Response to Reply #4
14. Neither true nor funny. nt
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Enthusiast Donating Member (1000+ posts) Send PM | Profile | Ignore Sun Dec-25-11 04:49 AM
Response to Original message
6. As a former hunter I have to say
that I am opposed to this hunt. What is the point of allowing a season for these cranes when Canadian Goose numbers are at record highs and serve the same purpose for meat hunters?

The cranes are certainly no challenge for the wing shooter with their lumbering "take-off". Are the cranes even fit table fare? I have never heard of anyone eating a crane -probably because they were nearly extinct until recently.

I just don't get it.
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lbrtbell Donating Member (1000+ posts) Send PM | Profile | Ignore Sun Dec-25-11 05:17 AM
Response to Original message
7. This is sick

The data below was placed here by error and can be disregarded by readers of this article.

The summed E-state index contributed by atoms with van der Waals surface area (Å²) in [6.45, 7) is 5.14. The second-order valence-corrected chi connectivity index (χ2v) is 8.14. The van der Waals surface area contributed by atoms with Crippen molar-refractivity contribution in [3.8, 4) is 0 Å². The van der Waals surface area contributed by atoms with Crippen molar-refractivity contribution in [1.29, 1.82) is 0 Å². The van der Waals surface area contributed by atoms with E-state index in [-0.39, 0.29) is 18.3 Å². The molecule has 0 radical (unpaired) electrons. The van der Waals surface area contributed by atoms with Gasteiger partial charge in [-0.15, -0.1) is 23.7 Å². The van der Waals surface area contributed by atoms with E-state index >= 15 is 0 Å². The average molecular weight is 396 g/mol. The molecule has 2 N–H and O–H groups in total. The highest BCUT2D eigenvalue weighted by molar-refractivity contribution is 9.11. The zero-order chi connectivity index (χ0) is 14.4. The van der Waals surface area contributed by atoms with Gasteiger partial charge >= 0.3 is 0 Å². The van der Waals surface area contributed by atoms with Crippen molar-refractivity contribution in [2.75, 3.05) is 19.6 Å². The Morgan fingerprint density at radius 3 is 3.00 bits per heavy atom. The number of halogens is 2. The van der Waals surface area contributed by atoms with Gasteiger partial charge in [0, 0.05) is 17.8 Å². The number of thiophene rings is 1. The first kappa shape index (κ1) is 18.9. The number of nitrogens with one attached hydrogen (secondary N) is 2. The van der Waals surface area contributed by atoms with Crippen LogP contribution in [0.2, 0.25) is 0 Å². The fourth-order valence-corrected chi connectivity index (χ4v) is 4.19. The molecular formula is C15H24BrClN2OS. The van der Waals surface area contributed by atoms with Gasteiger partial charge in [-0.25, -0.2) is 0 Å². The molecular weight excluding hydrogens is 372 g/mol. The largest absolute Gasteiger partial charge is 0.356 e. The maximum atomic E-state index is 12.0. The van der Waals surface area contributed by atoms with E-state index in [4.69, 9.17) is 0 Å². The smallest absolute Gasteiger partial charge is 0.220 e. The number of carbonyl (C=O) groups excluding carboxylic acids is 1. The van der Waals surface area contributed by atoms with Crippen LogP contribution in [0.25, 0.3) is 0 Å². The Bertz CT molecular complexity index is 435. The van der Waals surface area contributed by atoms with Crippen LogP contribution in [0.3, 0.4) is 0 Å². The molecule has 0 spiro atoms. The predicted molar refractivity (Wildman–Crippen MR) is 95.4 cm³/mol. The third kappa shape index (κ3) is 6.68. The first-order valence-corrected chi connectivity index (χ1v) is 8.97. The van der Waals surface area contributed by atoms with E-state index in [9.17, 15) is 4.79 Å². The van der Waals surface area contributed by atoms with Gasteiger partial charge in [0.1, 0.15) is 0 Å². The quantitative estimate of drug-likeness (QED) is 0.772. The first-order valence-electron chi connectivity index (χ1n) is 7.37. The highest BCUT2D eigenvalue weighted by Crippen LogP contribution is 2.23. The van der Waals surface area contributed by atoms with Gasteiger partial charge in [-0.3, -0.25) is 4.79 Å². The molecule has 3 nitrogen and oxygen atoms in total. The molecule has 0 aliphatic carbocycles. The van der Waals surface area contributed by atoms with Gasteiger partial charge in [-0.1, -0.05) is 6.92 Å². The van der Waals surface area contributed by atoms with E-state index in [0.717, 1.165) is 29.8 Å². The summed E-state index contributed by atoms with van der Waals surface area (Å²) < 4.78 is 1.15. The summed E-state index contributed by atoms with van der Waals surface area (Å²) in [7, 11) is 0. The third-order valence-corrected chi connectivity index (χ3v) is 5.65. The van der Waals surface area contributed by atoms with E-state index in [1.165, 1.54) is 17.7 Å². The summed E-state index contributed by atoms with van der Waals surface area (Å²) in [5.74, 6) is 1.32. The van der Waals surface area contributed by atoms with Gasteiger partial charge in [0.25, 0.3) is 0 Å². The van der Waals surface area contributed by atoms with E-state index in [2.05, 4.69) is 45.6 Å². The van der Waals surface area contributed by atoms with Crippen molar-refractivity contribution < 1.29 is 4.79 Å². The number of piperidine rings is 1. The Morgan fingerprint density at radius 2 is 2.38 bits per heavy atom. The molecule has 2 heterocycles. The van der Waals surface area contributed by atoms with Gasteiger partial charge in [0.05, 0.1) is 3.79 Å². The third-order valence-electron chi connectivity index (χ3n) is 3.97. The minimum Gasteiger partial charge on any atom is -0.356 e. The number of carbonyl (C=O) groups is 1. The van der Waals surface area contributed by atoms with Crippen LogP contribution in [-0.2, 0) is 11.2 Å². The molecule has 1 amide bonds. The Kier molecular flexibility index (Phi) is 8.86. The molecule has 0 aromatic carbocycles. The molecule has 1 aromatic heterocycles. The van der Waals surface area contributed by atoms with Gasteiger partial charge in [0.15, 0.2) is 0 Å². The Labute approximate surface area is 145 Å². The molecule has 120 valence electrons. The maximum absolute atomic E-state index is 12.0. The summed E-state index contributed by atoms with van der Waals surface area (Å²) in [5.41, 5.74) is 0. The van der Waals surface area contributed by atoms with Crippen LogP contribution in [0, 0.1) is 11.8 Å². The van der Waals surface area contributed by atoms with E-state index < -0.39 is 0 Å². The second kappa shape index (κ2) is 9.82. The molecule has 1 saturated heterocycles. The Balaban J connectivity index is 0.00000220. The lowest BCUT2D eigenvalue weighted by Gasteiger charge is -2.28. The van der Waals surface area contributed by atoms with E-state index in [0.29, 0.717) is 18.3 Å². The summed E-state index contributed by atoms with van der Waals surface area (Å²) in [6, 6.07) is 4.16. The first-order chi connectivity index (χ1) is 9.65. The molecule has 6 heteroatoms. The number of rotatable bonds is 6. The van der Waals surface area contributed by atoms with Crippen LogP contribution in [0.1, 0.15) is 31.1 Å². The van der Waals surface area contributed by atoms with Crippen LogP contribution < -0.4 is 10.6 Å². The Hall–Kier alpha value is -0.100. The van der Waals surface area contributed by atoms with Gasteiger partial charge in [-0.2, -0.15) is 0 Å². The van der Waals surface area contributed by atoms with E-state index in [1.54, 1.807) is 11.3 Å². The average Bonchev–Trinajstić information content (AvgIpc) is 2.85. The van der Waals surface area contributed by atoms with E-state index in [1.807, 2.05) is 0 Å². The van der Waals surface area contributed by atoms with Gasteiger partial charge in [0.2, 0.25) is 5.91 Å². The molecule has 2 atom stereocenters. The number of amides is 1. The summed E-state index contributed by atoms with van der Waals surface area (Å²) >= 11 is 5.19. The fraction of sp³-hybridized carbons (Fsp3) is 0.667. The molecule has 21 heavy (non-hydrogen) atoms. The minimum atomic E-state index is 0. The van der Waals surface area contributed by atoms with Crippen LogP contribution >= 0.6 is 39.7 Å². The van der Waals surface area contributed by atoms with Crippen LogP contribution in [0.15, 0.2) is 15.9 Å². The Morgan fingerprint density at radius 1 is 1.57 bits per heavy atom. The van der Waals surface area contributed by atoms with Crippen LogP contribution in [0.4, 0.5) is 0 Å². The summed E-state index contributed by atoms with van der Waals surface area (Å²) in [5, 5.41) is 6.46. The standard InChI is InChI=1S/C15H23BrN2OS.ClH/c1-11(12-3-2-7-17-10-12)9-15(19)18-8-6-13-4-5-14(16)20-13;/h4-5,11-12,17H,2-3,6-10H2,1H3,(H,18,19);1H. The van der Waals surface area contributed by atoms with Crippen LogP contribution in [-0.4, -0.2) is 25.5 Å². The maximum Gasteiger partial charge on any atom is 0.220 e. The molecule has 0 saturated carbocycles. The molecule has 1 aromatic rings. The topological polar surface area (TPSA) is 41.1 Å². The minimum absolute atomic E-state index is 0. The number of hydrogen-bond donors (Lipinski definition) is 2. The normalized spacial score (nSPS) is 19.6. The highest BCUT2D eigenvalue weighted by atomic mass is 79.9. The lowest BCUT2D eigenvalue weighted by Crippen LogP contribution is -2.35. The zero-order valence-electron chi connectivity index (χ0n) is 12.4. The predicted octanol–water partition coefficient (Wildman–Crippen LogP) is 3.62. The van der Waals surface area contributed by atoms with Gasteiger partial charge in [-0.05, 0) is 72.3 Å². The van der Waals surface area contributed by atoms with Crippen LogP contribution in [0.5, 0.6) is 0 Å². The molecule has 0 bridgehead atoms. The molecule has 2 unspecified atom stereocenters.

There are enough animals around, that you don't have to shoot these cranes!
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formercia Donating Member (1000+ posts) Send PM | Profile | Ignore Sun Dec-25-11 10:04 AM
Response to Original message
9. I was under the assumption that Migratory Wildfowl hunting was controlled by the Federal Authorities
..so, why is Kentucky doing this?

cue...Dueling Banjos.
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ladjf Donating Member (1000+ posts) Send PM | Profile | Ignore Sun Dec-25-11 12:31 PM
Response to Original message
10. That's also bad news for whooping cranes that closely resemble
the Sand Hills. Why in the hell would anyone take pleasure in killing a beautiful bird that has no value whatsoever to humans?

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Lorien Donating Member (1000+ posts) Send PM | Profile | Ignore Sun Jan-01-12 01:50 AM
Response to Reply #10
15. I heard a hunter on NPR say that killing a big animal was "better than an orgasm"
to him. What a sick, pathetic excuse for a human being. I detest ALL sport hunters! They're all just like that sick redneck on NPR; getting a hard on for causing the death of another thinking, feeling, and emotional being. I teach an animal anatomy class and I see them all over google image search, grinning like idiots over the limp bodies of leopards, wolves, bear, every rare antelope imaginable and even elephants. The world would be a better place if they just hunted each other instead.